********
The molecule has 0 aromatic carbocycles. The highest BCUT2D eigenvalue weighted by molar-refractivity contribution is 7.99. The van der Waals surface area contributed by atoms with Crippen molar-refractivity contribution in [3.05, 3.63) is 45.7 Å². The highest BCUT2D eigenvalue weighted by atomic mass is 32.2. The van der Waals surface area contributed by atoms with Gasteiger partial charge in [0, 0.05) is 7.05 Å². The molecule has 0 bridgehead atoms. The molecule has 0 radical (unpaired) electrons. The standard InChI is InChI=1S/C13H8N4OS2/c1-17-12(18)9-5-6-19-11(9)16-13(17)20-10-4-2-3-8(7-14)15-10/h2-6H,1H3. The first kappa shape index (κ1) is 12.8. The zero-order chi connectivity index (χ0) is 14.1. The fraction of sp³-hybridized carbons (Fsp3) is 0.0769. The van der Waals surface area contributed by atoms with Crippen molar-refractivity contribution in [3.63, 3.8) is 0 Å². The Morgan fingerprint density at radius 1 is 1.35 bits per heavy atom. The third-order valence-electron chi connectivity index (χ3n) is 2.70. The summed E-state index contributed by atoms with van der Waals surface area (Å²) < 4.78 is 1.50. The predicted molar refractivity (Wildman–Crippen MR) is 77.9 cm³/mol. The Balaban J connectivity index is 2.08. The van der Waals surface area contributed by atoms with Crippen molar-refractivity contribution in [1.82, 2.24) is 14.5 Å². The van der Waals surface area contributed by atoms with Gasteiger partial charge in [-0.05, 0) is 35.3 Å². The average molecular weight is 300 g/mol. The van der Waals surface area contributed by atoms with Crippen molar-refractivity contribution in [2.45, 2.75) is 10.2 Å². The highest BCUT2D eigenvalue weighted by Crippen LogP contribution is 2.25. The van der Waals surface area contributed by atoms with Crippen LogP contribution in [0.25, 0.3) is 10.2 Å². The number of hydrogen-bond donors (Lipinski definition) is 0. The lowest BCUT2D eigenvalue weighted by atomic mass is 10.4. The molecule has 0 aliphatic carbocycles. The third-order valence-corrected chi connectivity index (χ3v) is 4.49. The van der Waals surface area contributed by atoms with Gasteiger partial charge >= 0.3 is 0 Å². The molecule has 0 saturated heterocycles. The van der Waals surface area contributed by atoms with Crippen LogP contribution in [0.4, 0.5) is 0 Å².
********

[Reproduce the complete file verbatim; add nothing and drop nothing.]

The molecule has 0 aromatic carbocycles. The highest BCUT2D eigenvalue weighted by molar-refractivity contribution is 7.99. The van der Waals surface area contributed by atoms with Crippen molar-refractivity contribution in [3.05, 3.63) is 45.7 Å². The highest BCUT2D eigenvalue weighted by atomic mass is 32.2. The van der Waals surface area contributed by atoms with Gasteiger partial charge in [0, 0.05) is 7.05 Å². The molecule has 0 bridgehead atoms. The molecule has 0 radical (unpaired) electrons. The standard InChI is InChI=1S/C13H8N4OS2/c1-17-12(18)9-5-6-19-11(9)16-13(17)20-10-4-2-3-8(7-14)15-10/h2-6H,1H3. The first kappa shape index (κ1) is 12.8. The zero-order chi connectivity index (χ0) is 14.1. The fraction of sp³-hybridized carbons (Fsp3) is 0.0769. The van der Waals surface area contributed by atoms with Crippen molar-refractivity contribution in [3.63, 3.8) is 0 Å². The Morgan fingerprint density at radius 1 is 1.35 bits per heavy atom. The third-order valence-electron chi connectivity index (χ3n) is 2.70. The summed E-state index contributed by atoms with van der Waals surface area (Å²) < 4.78 is 1.50. The predicted molar refractivity (Wildman–Crippen MR) is 77.9 cm³/mol. The Balaban J connectivity index is 2.08. The van der Waals surface area contributed by atoms with Crippen molar-refractivity contribution in [1.82, 2.24) is 14.5 Å². The van der Waals surface area contributed by atoms with Gasteiger partial charge in [-0.05, 0) is 35.3 Å². The average molecular weight is 300 g/mol. The van der Waals surface area contributed by atoms with Crippen molar-refractivity contribution in [2.45, 2.75) is 10.2 Å². The highest BCUT2D eigenvalue weighted by Crippen LogP contribution is 2.25. The van der Waals surface area contributed by atoms with Crippen LogP contribution in [0.25, 0.3) is 10.2 Å². The number of hydrogen-bond donors (Lipinski definition) is 0. The lowest BCUT2D eigenvalue weighted by atomic mass is 10.4. The molecule has 0 aliphatic carbocycles. The third-order valence-corrected chi connectivity index (χ3v) is 4.49. The van der Waals surface area contributed by atoms with Gasteiger partial charge >= 0.3 is 0 Å². The molecule has 0 saturated heterocycles. The van der Waals surface area contributed by atoms with Crippen LogP contribution in [0.4, 0.5) is 0 Å².